The Helmand handover in numbers: 8 years and 448 deaths later, the army is leaving

UK-led combat missions in Afghanistan have now ended, although British troops will remain in the country until December 2014

Britain's command of the troubled and dangerous Helmand province in Afghanistan has come to an end, with a ceremony in Camp Bastion marking the official handover to the US military.

This signals the end of UK-led combat missions in Afghanistan, a full eight years after troops were first deployed as part of Task Force Helmand.

This military operation involving tens of thousands of servicemen and women was originally created with the aim of stabilising the troubled region, though this mission quickly evolved as the influence and power of local warlords and Taliban became better understood.

Here's a breakdown of the UK's presence in numbers:

448

The number of British soldiers who have died in Afghanistan since 2001 (of around 3,000 total coalition deaths). The vast majority of deaths have been low-rank soldiers killed on foot while out patrolling. 226 of those were caused by explosives and 116 were shot. Accidents such as vehicle crashes have accounted for 34 of the total deaths, with 21 caused by other causes including friendly fire and suicide.

SGT Martyn Piggott from Pittstown, New Jersey with the U.S. Army's 2nd Battalion 87th Infantry Regiment, 3rd Brigade Combat Team, 10th Mountain Division patrols across barren foothills outside of Forward Operating Base (FOB) Shank looking for positions the enemy has used to send rockets onto the FOB near Pul-e Alam, Afghanistan A US Army soldier is seen in the barren foothills near Pul-e Alam, Afghanistan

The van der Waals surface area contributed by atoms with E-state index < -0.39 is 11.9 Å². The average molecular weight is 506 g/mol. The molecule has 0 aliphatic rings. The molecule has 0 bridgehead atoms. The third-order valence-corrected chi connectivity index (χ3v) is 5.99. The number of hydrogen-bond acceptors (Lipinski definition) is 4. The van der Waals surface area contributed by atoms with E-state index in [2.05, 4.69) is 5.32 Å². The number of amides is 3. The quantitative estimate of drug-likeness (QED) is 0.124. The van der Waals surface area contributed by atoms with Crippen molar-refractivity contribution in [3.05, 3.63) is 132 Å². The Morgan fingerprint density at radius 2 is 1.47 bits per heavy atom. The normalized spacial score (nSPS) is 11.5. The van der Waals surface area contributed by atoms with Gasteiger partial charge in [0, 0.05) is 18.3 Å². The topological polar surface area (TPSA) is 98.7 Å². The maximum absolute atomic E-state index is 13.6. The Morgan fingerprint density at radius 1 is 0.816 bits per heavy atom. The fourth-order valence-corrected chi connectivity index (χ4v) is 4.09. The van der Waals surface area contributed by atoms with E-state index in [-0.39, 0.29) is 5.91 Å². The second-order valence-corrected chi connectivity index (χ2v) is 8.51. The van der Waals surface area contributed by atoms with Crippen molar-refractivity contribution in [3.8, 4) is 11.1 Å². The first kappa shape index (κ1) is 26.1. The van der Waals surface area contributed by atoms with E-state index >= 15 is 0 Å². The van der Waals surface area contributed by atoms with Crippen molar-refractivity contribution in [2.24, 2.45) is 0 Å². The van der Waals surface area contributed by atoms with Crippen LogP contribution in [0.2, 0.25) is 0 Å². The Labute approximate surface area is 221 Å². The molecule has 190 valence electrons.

23,000 sq mi

The size of the Helmand province – roughly half the area of England. The region is a mixture of mountains, farmland and desert, with three main groups (tribal warlords, Taliban leaders and drug traffickers) controlling the area prior to the  arrival of Western troops.

Growing opium offers a high return for poverty-stricken farmers, but highly-organized gangs are also responsible for growing the crop.

90%

Percentage of the world’s non-pharmaceutical-grade opium produced in Afghanistan. Helmand has long been the centre of this production and the UK army was sent to the province with the aim of stopping this illegal trade. Between 2002 and 2013 the amount of land given over to opium production rose from just under 75,000 hectares to 209,000 hectares – more than enough to exceed global demand.

British soldiers from B Company, 2 Mercian, set off on an operation in Helmand in 2009.

3,800

The approximate number of personnel first sent to the region. The majority of these were engineers and support troops meant to help with the reconstruction of the region, with only roughly a quarter of the initial deployment actual combat infantry.

A coffin containing the bodyof Sergeant Paul Fox is seen resting in an aircraft before repatriation in 2010.

10,000

The peak number of British troops in the region in 2011. Five thousand troops will remain in the war zone until December at Camp Bastion under US command, with 57,000 more Isaf troops (the Nato-led International Security Assistance Force created in 2001) remaining in the country. The majority of these are American and plans for their departure are still unconfirmed.

Soldier hang their washing up by two Warrior armoured vehicles in Iraq.

3,345

The number of vehicles and major pieces of equipment in the province waiting to be redeployed. All of these must be cleaned and fitted for transport with A 25-tonne Warrior armoured vehicle taking roughly three days for a team of three working 8 hours a day to get ready for transport. So far, 1578 vehicles and items have been redeployed from the front line for future operations. Remaining kit will be auctioned off.

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